Perl | split() Function

split() is a string function in Perl which is used to split or you can say to cut a string into smaller sections or pieces. There are different criteria to split a string, like on a single character, a regular expression(pattern), a group of characters or on undefined value etc.. The best thing about this function that user can specify how many sections to split the string into.

Syntax:

split /Pattern/, Expression, Limit

or

split /Pattern/, Expression

or

split /Pattern/

or

Split

In the above syntax, Pattern is specified a regular expression which provides the criteria to split the string. The Expression is the string which is to be split. The Limit is kind of restriction which stops the splitting at (n-1)th pattern found in the string.

Return Value: This method returns the value in two context as follows:

In Array Context: Here it returns a list of the fields which found in Expression. If no Expression is specified then it returns $_.

In Scalar Context: Here it returns the number of fields which found in Expression and then stored the fields in the @_ array.

There are different ways to use split() Function as follows:

  • Splitting on a Character
  • Splitting among a String without Limit
  • Splitting among a String with Limit
  • Splitting on a Undefined value
  • Splitting on a Regex(Pattern)
  • Splitting on Hash
  • Splitting on Space

Splitting on a Character

User can break or split the string on different characters like comma(,) backslash(\) etc. This type of splitting is generally used when you have to parse the data from another program or a file. Don’t use split() to parse the CSV(comma separated value) files. If there are commas in your data then use Text::CSV instead.

Example:

filter_none

edit
close

play_arrow

link
brightness_4
code

# Perl program to demonstrate the splitting on character
  
#!/usr/bin/perl
use strict;
use warnings;
  
# Here character is comma(, )
my $str = 'Geeks, for, Geeks';
  
# using split() function
my @spl = split(', ', $str);
  
# displaying result using foreach loop
foreach my $i (@spl
{
    print "$i";
}

chevron_right


Output:

GeeksforGeeks


Splitting among String without any Limit

This also works same as the splitting on the character. Here string’s data is separated by two !!.

Example:

filter_none

edit
close

play_arrow

link
brightness_4
code

# Perl program to demonstrate the
# splitting among string without Limit
  
#!/usr/bin/perl
use strict;
use warnings;
  
# string which is seperated by !! sign
my $str = 'GFG!!Geeks!!55!!GeeksforGeeks';
  
# using split function without Limit
my @spl = split('!!', $str);
  
# displaying string after splitting
foreach my $i (@spl
{
    print "$i\n";
}

chevron_right


Output:

GFG
Geeks
55
GeeksforGeeks


Splitting among String with Limit

This also works same as the splitting on the character. Here string’s data is separated by two !!. Here the user can restrict the number of sections the string will split into by passing the third argument in split function which will be a positive integer value. In below example user pass the Limit as 3 so it will restrict the splitting of the string into 3, even there are the 4 occurrences of !! in the string.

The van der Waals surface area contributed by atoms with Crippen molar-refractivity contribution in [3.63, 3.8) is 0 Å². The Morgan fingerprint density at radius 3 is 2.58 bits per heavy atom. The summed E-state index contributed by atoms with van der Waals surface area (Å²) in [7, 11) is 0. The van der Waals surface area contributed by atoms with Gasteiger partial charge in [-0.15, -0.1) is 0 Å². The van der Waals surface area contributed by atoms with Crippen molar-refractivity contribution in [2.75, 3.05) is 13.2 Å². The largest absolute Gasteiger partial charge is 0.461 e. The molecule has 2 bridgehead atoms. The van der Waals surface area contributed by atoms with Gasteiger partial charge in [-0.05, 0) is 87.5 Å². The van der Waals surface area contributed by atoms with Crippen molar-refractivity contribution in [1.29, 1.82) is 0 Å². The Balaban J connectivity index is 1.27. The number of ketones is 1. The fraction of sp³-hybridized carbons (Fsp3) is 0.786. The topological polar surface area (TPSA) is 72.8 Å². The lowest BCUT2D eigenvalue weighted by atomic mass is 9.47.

Example:

filter_none

edit
close

play_arrow

link
brightness_4
code

# Perl program to demonstrate the 
# splitting on string with Limit
  
#!/usr/bin/perl
use strict;
use warnings;
  
# string which is seperated by !! sign
my $str = 'GFG!!Geeks!!55!!GeeksforGeeks';
  
# using split function with Limit
my @spl = split('!!', $str, 3);
  
# displaying string after splitting
foreach my $i (@spl
{
    print "$i\n";
}

chevron_right


Output:

GFG
Geeks
55!!GeeksforGeeks


Splitting on an undefined value

If the user will try to split on an undefined value, then the string will split on every character.

Example:

filter_none

edit
close

play_arrow

link
brightness_4
code

# Perl program to demonstrate the 
# splitting on undefined value
  
#!/usr/bin/perl
use strict;
use warnings;
  
# string to be split
my $str = 'GeeksforGeeks GFG';
  
# using split function
my @spl = split(undef, $str);
  
# displaying string after splitting
foreach my $i (@spl
{
    print "$i\n";
}

chevron_right


Output:

G
e
e
k
s
f
o
r
G
e
e
k
s
 
G
F
G

Runtime Error:

Use of uninitialized value in regexp compilation at /home/38ececda726bcb7e68fb7b41eee5b8d9.pl line 12.


Splitting on a Pattern or Regex

Sometimes user may want to split the string on a pattern(regex) or a particular type of character. Here we will use the special character classes to make pattern of digits(integer) as follows:

Example:

filter_none

edit
close

play_arrow

link
brightness_4
code

# Perl program to demonstrate the 
# splitting on a pattern(regex)
  
#!/usr/bin/perl
use strict;
use warnings;
  
# string to be split
my $str = 'Geeks1for2Geeks';
  
# using split function
# \d+ will match one or more
# integer numbers & placed 
# between two //
my @spl = split(/\d+/, $str);
  
# displaying string after splitting
foreach my $i (@spl
{
    print "$i\n";
}

chevron_right


Output:

Geeks
for
Geeks


Splitting into a hash

A user can split the data or string into the hash instead of an array. Basically, a hash is a key/value pair. Before splitting user must have knowledge about the hashes.